The Power of SilenceBy
When thinking of writing this article, I was thinking that posterity would find group work one of the most over-rated concepts to be emphasized in education this last decade or two. But then I realized I didn’t have to wait for posterity. After 20 years in the biz, I could trust my empirical observations. Which is something I recommend to all teachers: if there is a disconnect between your experience and what ideas are handed to you from on high, trust what is in front of your eyes. That is why my discipline method is so successful: it is based on what really works, not what should or what I want to work.
Group work has been emphasized in classes with that fanatic insistence in education circles which approaches religiosity, as if by not having your students in groups at all times and opportunities you are committing a sin. If you put your students in groups when the administrator shows up for evaluation, you are on the right track ( as well as having your agenda on the board and not ever reading from a textbook or encouraging good grammar–textbooks are only invented so you can prove what a good teacher you are by not using it, and grammar is not important as long as students get the idea across–although you can’t get an idea across without grammar, something legions of educators have overlooked). Lecturing your students, though you might have years of interesting experience and fascinating connections and knowledge to relate, also makes you a dud in the modern educational community.
Yep, group work has been the fad for years, while it’s reciprocal has gone under-appreciated: individual work with complete silence.
I write about this today because I happen to have had an opportunity to be in a very quiet place studying in a big, noisy city, and so unaccustomed to this perfect silence was I that I realized its rarity, especially having taught in inner-city schools for years, where the absolute silence requisite for intense concentration seems hardly a valued commodity, much less a reality. Even when my classrooms are silent there is nearly always some noise coming from the halls, or from some machine making noise on campus, or an important non-academic announcement about a pep rally, or an assembly about your rights or another popular social issue ( some schools, I’ve suggested, should have as their mission statement “Anything but Academics!”)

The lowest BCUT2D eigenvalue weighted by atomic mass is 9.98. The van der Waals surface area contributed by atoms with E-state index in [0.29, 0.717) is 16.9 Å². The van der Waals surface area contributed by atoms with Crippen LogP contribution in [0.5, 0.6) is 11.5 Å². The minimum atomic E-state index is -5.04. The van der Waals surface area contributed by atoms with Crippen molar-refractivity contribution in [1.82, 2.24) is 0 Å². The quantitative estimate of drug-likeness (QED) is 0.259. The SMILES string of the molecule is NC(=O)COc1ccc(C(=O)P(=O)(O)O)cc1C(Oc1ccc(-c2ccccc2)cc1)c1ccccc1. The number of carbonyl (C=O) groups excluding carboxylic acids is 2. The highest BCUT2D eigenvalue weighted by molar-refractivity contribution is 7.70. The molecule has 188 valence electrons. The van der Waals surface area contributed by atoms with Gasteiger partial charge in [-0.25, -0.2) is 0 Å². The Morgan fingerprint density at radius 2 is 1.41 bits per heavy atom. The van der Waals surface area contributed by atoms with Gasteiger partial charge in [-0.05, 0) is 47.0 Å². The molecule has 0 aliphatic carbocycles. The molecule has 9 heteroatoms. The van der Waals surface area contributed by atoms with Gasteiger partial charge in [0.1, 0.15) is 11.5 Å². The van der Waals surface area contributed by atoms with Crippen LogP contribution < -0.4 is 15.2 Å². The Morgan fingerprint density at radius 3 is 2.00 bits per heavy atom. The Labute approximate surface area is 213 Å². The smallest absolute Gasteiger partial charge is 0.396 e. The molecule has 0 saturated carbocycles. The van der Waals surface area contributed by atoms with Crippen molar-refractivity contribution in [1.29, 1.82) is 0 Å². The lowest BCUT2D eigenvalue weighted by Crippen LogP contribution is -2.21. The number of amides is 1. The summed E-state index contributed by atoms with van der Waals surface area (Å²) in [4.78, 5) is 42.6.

But here, in the midst of a profound silence, I realize how difficult it is to think deeply, to really concentrate, without really profound, nearly perfect quiet over a sustained period of time. I’m in the midst of poring through a music production manual, and the technical jargon taxes my reading comprehension limits, and hey, I’m no dummy, I’ve got a lot of reading experience, in the millions of pages, and yet–were it not perfectly quiet, without disruption or distraction, I wouldn’t have a chance at getting this stuff.
How much less students with less than marvelous reading comprehension skills and only burgeoning skills of prolonged concentration will be able to truly grasp the advanced comprehension necessary to decode more advanced works without plenty of opportunity in a quiet environment? Earth to modern education, do you read me? This takes quiet and sustained effort.
And so little do our students get an opportunity to enjoy this delicious quiet. First, because of classroom disruptions and ineffective school discipline (which I have solved with my book for those looking for solutions– classroom disruption is hardly as inevitable as is widely held to be true these days), and second because of noise in the environment.